Printer Friendly

FINNTASTIC; Captain Cook will need more than paceman's super six-wicket haul to save the series.

Byline: MIKE WALTERS in Auckland

STEVE FINN warned the warm-up will be harder to knock over than the headline act in this summer's Ashes. As England stumbled into an Eden hazard - not the footballer who kicked a ballboy, but a rugby stadium with a heartbreak ridge - Finn admitted New Zealand had been tougher to beat than a carpet with a teaspoon.

And although nobody would ever dare to admit it, the Kiwis are currently a more united, motivated outfit than a ragbag bunch lurching from one humiliation to another on the subcontinent.

New Zealand had their own dressing room squabble earlier this winter, but they have not dropped four players for failing to hand their homework in on time nor handed the captaincy to a rebel the next game after he was axed.

Finn equalled his Test-best figures of 6 for 125 as the Kiwis were finally dismissed for 443 at Eden Park, 152 overs after England skipper Alastair Cook had blundered by asking them to bat.

And Finn said: "By no means did we come over here believing this was going to be an easy series.

"We knew the wickets would be good over here, we knew we would have to work hard to win games, and through the Twenty20, the one-day series and now the Tests it's been a pretty even contest.

"We didn't under-estimate New Zealand - they have played some excellent cricket, and so they should because they have some excellent players. We know we've got a fight on our hands against them."

Finn admitted the lack of reverse swing had deprived England's seam bowlers of their favourite weapon, and admitted: "It is strange playing on a drop-in pitch surrounded by lush grass instead of a square. All around the wicket there is a bit of a ridge, and when the batsman hits the ball into the outfield, it plugs.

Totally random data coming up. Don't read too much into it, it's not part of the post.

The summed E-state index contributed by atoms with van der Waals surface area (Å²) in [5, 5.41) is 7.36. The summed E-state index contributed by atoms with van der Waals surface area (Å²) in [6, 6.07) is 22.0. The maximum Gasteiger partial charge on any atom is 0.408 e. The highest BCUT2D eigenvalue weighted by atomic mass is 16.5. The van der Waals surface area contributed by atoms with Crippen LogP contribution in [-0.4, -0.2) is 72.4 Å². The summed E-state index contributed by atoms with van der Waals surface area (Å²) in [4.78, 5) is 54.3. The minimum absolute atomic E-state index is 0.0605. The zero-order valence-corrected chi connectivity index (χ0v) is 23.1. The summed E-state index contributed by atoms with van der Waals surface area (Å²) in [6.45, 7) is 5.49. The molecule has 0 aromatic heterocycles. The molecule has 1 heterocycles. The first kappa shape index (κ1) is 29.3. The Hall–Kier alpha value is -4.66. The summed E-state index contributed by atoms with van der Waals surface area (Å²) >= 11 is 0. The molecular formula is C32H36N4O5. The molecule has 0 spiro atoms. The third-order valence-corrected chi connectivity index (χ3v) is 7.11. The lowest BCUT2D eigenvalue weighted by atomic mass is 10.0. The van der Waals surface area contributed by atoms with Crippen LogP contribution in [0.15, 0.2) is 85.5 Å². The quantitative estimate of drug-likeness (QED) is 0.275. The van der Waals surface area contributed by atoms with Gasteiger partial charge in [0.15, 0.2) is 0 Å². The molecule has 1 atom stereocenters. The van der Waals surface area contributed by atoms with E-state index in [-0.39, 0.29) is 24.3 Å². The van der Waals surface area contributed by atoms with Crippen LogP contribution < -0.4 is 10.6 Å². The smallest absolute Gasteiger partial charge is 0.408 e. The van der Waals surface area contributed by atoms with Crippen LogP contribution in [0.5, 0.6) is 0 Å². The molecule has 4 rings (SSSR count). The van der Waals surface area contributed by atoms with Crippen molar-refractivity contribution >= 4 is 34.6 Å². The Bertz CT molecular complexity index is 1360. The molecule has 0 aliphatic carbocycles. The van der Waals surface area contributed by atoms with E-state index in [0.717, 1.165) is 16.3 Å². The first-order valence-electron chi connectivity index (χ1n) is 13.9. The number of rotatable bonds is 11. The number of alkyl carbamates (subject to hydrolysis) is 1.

"And in terms of getting the ball to reverse swing, which we've been very good at, and getting the ball to do anything really, it's been difficult.

"But that's the way it is and we have to deal with it. We knew about the ridge, because it was there in the onedayer and the Twenty20 series, so it's nothing we hadn't anticipated, but it's up to the bowlers to work it out."

One of Finn's wickets came courtesy of Matt Prior's magnificent, one-handed catch down the leg side to dismiss centurion Peter Fulton - one of five for the wicketkeeper. Finn added: "Matt is integral to us, and to take five catches in an innings is a very good effort - some of those catches were as good as you'll ever see."

JONATHAN Trott has been cleared of sharp practice by New Zealand after umpire Rod Tucker twice called 'dead ball' because he waved as Monty Panesar approached to bowl. It's thought Trott, standing at slip, had spotted Brendon McCullum's trigger movement at the crease - which often precedes a premeditated shot - and was trying to tell Panesar to bowl wide of off-stump. But Kiwi batsman Kane Williamson said: "There was no comment from our players about that at all."

CAPTION(S):

SALUTE: The England players applaud Steven Finn after his six wicket haul
COPYRIGHT 2013 MGN LTD
No portion of this article can be reproduced without the express written permission from the copyright holder.
Copyright 2013 Gale, Cengage Learning. All rights reserved.

Article Details
Printer friendly Cite/link Email Feedback
Title Annotation:Sport
Publication:Sunday Mirror (London, England)
Geographic Code:4EUUK
Date:Mar 24, 2013
Words:534
Previous Article:WHITMARSH: WE'LL FIND FORMULA; FORMULA 1.
Next Article:THE FULL OF IT MONTE; MONTENEGRO STAR RIPS INTO ROY'S BOYS Vucinic taunts England: It will be a shock if we don't top group.

Terms of use | Copyright © 2017 Farlex, Inc. | Feedback | For webmasters